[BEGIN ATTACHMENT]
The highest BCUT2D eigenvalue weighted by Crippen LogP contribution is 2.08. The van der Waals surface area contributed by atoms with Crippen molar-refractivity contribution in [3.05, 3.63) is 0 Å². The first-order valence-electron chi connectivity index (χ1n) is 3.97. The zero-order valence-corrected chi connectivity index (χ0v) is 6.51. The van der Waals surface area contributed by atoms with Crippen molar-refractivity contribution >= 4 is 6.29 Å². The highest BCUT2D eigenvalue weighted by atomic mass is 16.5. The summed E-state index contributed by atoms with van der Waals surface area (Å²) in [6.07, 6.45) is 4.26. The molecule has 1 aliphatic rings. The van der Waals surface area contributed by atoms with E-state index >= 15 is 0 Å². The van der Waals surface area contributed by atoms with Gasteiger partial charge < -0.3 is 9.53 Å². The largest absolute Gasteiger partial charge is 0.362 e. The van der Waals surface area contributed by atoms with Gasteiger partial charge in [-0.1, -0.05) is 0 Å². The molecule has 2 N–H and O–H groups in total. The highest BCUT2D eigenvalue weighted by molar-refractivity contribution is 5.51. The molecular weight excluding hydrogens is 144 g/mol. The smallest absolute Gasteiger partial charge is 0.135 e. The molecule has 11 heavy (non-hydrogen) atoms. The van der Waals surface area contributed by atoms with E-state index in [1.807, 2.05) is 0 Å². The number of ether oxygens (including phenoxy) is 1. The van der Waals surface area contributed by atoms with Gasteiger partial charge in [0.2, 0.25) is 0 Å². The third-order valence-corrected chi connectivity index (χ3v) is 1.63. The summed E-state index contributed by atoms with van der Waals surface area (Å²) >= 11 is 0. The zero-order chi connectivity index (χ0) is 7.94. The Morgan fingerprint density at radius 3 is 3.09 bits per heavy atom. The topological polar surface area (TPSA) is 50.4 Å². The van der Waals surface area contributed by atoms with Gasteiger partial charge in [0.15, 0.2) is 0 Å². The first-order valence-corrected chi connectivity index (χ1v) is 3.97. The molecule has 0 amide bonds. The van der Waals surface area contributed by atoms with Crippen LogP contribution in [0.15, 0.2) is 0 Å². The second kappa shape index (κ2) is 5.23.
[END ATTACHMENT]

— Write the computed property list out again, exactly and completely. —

The highest BCUT2D eigenvalue weighted by Crippen LogP contribution is 2.08. The van der Waals surface area contributed by atoms with Crippen molar-refractivity contribution in [3.05, 3.63) is 0 Å². The first-order valence-electron chi connectivity index (χ1n) is 3.97. The zero-order valence-corrected chi connectivity index (χ0v) is 6.51. The van der Waals surface area contributed by atoms with Crippen molar-refractivity contribution >= 4 is 6.29 Å². The highest BCUT2D eigenvalue weighted by atomic mass is 16.5. The summed E-state index contributed by atoms with van der Waals surface area (Å²) in [6.07, 6.45) is 4.26. The molecule has 1 aliphatic rings. The van der Waals surface area contributed by atoms with E-state index >= 15 is 0 Å². The van der Waals surface area contributed by atoms with Gasteiger partial charge < -0.3 is 9.53 Å². The largest absolute Gasteiger partial charge is 0.362 e. The van der Waals surface area contributed by atoms with Gasteiger partial charge in [-0.1, -0.05) is 0 Å². The molecule has 2 N–H and O–H groups in total. The highest BCUT2D eigenvalue weighted by molar-refractivity contribution is 5.51. The molecular weight excluding hydrogens is 144 g/mol. The smallest absolute Gasteiger partial charge is 0.135 e. The molecule has 11 heavy (non-hydrogen) atoms. The van der Waals surface area contributed by atoms with E-state index in [1.807, 2.05) is 0 Å². The number of ether oxygens (including phenoxy) is 1. The van der Waals surface area contributed by atoms with Gasteiger partial charge in [0.2, 0.25) is 0 Å². The third-order valence-corrected chi connectivity index (χ3v) is 1.63. The summed E-state index contributed by atoms with van der Waals surface area (Å²) >= 11 is 0. The zero-order chi connectivity index (χ0) is 7.94. The Morgan fingerprint density at radius 3 is 3.09 bits per heavy atom. The topological polar surface area (TPSA) is 50.4 Å². The van der Waals surface area contributed by atoms with Gasteiger partial charge in [0.15, 0.2) is 0 Å². The first-order valence-corrected chi connectivity index (χ1v) is 3.97. The molecule has 0 amide bonds. The van der Waals surface area contributed by atoms with Crippen LogP contribution in [0.15, 0.2) is 0 Å². The second kappa shape index (κ2) is 5.23.